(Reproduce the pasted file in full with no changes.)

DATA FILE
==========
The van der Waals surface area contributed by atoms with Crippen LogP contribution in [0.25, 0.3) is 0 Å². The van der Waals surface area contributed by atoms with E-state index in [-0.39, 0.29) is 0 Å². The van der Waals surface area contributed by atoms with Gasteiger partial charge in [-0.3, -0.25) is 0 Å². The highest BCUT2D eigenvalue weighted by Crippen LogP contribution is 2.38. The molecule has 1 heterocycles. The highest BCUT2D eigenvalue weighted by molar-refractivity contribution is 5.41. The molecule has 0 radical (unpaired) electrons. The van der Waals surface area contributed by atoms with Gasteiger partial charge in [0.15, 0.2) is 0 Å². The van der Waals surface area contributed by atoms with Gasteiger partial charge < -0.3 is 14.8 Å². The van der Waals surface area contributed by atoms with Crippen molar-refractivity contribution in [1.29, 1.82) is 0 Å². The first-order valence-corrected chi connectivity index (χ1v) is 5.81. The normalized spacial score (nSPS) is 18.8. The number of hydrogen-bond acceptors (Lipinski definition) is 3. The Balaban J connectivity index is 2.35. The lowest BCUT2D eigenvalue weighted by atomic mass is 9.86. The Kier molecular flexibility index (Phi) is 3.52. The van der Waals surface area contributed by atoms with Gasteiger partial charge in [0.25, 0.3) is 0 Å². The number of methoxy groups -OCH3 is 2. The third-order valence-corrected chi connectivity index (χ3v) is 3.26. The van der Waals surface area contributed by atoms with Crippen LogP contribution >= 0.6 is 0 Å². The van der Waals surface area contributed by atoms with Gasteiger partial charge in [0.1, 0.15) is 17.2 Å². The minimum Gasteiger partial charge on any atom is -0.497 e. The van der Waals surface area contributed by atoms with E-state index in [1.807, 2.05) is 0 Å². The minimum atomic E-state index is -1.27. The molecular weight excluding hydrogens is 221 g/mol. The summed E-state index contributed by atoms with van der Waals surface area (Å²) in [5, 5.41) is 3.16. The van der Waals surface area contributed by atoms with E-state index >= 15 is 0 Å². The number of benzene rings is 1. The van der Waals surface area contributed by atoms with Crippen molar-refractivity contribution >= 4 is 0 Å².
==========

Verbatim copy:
The van der Waals surface area contributed by atoms with Crippen LogP contribution in [0.25, 0.3) is 0 Å². The van der Waals surface area contributed by atoms with E-state index in [-0.39, 0.29) is 0 Å². The van der Waals surface area contributed by atoms with Gasteiger partial charge in [-0.3, -0.25) is 0 Å². The highest BCUT2D eigenvalue weighted by Crippen LogP contribution is 2.38. The molecule has 1 heterocycles. The highest BCUT2D eigenvalue weighted by molar-refractivity contribution is 5.41. The molecule has 0 radical (unpaired) electrons. The van der Waals surface area contributed by atoms with Gasteiger partial charge in [0.15, 0.2) is 0 Å². The van der Waals surface area contributed by atoms with Gasteiger partial charge < -0.3 is 14.8 Å². The van der Waals surface area contributed by atoms with Crippen molar-refractivity contribution in [1.29, 1.82) is 0 Å². The first-order valence-corrected chi connectivity index (χ1v) is 5.81. The normalized spacial score (nSPS) is 18.8. The number of hydrogen-bond acceptors (Lipinski definition) is 3. The Balaban J connectivity index is 2.35. The lowest BCUT2D eigenvalue weighted by atomic mass is 9.86. The Kier molecular flexibility index (Phi) is 3.52. The van der Waals surface area contributed by atoms with Gasteiger partial charge in [0.25, 0.3) is 0 Å². The number of methoxy groups -OCH3 is 2. The third-order valence-corrected chi connectivity index (χ3v) is 3.26. The van der Waals surface area contributed by atoms with Crippen LogP contribution >= 0.6 is 0 Å². The van der Waals surface area contributed by atoms with Gasteiger partial charge in [0.1, 0.15) is 17.2 Å². The minimum Gasteiger partial charge on any atom is -0.497 e. The van der Waals surface area contributed by atoms with E-state index in [1.807, 2.05) is 0 Å². The minimum atomic E-state index is -1.27. The molecular weight excluding hydrogens is 221 g/mol. The summed E-state index contributed by atoms with van der Waals surface area (Å²) in [5, 5.41) is 3.16. The van der Waals surface area contributed by atoms with E-state index >= 15 is 0 Å². The number of benzene rings is 1. The van der Waals surface area contributed by atoms with Crippen molar-refractivity contribution >= 4 is 0 Å².